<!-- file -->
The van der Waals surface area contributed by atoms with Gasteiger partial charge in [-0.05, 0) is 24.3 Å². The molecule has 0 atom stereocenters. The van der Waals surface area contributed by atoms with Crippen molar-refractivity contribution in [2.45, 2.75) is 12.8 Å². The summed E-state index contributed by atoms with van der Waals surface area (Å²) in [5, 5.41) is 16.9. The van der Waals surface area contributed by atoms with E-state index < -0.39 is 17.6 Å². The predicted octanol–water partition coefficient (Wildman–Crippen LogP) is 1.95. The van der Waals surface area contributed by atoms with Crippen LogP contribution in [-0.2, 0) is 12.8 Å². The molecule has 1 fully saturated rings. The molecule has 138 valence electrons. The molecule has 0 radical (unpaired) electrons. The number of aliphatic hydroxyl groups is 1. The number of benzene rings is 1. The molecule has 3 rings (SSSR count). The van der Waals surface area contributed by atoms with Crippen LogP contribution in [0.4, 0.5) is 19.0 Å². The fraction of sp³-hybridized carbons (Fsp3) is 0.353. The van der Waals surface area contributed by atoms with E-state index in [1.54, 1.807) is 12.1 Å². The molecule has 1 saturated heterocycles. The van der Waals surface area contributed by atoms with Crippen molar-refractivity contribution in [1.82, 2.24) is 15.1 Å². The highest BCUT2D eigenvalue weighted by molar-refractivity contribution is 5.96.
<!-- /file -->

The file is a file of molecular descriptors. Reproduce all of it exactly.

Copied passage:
The van der Waals surface area contributed by atoms with Gasteiger partial charge in [-0.05, 0) is 24.3 Å². The molecule has 0 atom stereocenters. The van der Waals surface area contributed by atoms with Crippen molar-refractivity contribution in [2.45, 2.75) is 12.8 Å². The summed E-state index contributed by atoms with van der Waals surface area (Å²) in [5, 5.41) is 16.9. The van der Waals surface area contributed by atoms with E-state index < -0.39 is 17.6 Å². The predicted octanol–water partition coefficient (Wildman–Crippen LogP) is 1.95. The van der Waals surface area contributed by atoms with Crippen LogP contribution in [-0.2, 0) is 12.8 Å². The molecule has 1 fully saturated rings. The molecule has 138 valence electrons. The molecule has 0 radical (unpaired) electrons. The number of aliphatic hydroxyl groups is 1. The number of benzene rings is 1. The molecule has 3 rings (SSSR count). The van der Waals surface area contributed by atoms with Crippen LogP contribution in [0.4, 0.5) is 19.0 Å². The fraction of sp³-hybridized carbons (Fsp3) is 0.353. The van der Waals surface area contributed by atoms with E-state index in [1.54, 1.807) is 12.1 Å². The molecule has 1 saturated heterocycles. The van der Waals surface area contributed by atoms with Crippen molar-refractivity contribution in [1.82, 2.24) is 15.1 Å². The highest BCUT2D eigenvalue weighted by molar-refractivity contribution is 5.96.